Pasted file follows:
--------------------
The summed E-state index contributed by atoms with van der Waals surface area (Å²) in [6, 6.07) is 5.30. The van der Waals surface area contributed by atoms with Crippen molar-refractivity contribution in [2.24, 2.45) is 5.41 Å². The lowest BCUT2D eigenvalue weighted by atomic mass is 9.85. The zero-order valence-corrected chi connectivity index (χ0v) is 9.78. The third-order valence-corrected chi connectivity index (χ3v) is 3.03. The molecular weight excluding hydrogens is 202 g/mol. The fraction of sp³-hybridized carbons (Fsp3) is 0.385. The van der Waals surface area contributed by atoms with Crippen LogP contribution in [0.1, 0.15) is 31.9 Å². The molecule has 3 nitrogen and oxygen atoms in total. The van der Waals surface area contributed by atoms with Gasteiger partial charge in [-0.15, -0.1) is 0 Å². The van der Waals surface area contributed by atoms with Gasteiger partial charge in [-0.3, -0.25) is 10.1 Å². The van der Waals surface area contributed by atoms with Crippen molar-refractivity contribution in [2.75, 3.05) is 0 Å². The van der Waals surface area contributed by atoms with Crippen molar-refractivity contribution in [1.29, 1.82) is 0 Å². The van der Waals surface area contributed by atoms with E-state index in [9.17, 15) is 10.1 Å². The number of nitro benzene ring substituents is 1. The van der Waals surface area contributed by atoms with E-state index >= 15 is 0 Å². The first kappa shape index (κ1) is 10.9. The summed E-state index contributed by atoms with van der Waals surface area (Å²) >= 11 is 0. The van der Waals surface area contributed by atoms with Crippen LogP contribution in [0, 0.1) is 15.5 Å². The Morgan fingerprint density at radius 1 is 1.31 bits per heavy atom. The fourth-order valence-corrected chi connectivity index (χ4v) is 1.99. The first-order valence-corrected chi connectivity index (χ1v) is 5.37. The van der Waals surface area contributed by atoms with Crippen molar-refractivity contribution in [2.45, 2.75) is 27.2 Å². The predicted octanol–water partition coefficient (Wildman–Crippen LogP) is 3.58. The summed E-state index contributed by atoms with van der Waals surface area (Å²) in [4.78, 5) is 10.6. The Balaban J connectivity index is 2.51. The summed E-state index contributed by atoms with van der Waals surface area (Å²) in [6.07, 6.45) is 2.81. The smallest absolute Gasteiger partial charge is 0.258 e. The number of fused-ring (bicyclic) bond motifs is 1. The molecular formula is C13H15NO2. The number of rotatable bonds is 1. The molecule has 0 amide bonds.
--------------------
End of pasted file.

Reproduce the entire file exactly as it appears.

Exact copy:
The summed E-state index contributed by atoms with van der Waals surface area (Å²) in [6, 6.07) is 5.30. The van der Waals surface area contributed by atoms with Crippen molar-refractivity contribution in [2.24, 2.45) is 5.41 Å². The lowest BCUT2D eigenvalue weighted by atomic mass is 9.85. The zero-order valence-corrected chi connectivity index (χ0v) is 9.78. The third-order valence-corrected chi connectivity index (χ3v) is 3.03. The molecular weight excluding hydrogens is 202 g/mol. The fraction of sp³-hybridized carbons (Fsp3) is 0.385. The van der Waals surface area contributed by atoms with Crippen LogP contribution in [0.1, 0.15) is 31.9 Å². The molecule has 3 nitrogen and oxygen atoms in total. The van der Waals surface area contributed by atoms with Gasteiger partial charge in [-0.15, -0.1) is 0 Å². The van der Waals surface area contributed by atoms with Gasteiger partial charge in [-0.3, -0.25) is 10.1 Å². The van der Waals surface area contributed by atoms with Crippen molar-refractivity contribution in [2.75, 3.05) is 0 Å². The van der Waals surface area contributed by atoms with Crippen molar-refractivity contribution in [1.29, 1.82) is 0 Å². The van der Waals surface area contributed by atoms with E-state index in [9.17, 15) is 10.1 Å². The number of nitro benzene ring substituents is 1. The van der Waals surface area contributed by atoms with E-state index >= 15 is 0 Å². The first kappa shape index (κ1) is 10.9. The summed E-state index contributed by atoms with van der Waals surface area (Å²) >= 11 is 0. The van der Waals surface area contributed by atoms with Crippen LogP contribution in [0, 0.1) is 15.5 Å². The Morgan fingerprint density at radius 1 is 1.31 bits per heavy atom. The fourth-order valence-corrected chi connectivity index (χ4v) is 1.99. The first-order valence-corrected chi connectivity index (χ1v) is 5.37. The van der Waals surface area contributed by atoms with Crippen molar-refractivity contribution in [2.45, 2.75) is 27.2 Å². The predicted octanol–water partition coefficient (Wildman–Crippen LogP) is 3.58. The summed E-state index contributed by atoms with van der Waals surface area (Å²) in [4.78, 5) is 10.6. The Balaban J connectivity index is 2.51. The summed E-state index contributed by atoms with van der Waals surface area (Å²) in [6.07, 6.45) is 2.81. The smallest absolute Gasteiger partial charge is 0.258 e. The number of fused-ring (bicyclic) bond motifs is 1. The molecular formula is C13H15NO2. The number of rotatable bonds is 1. The molecule has 0 amide bonds.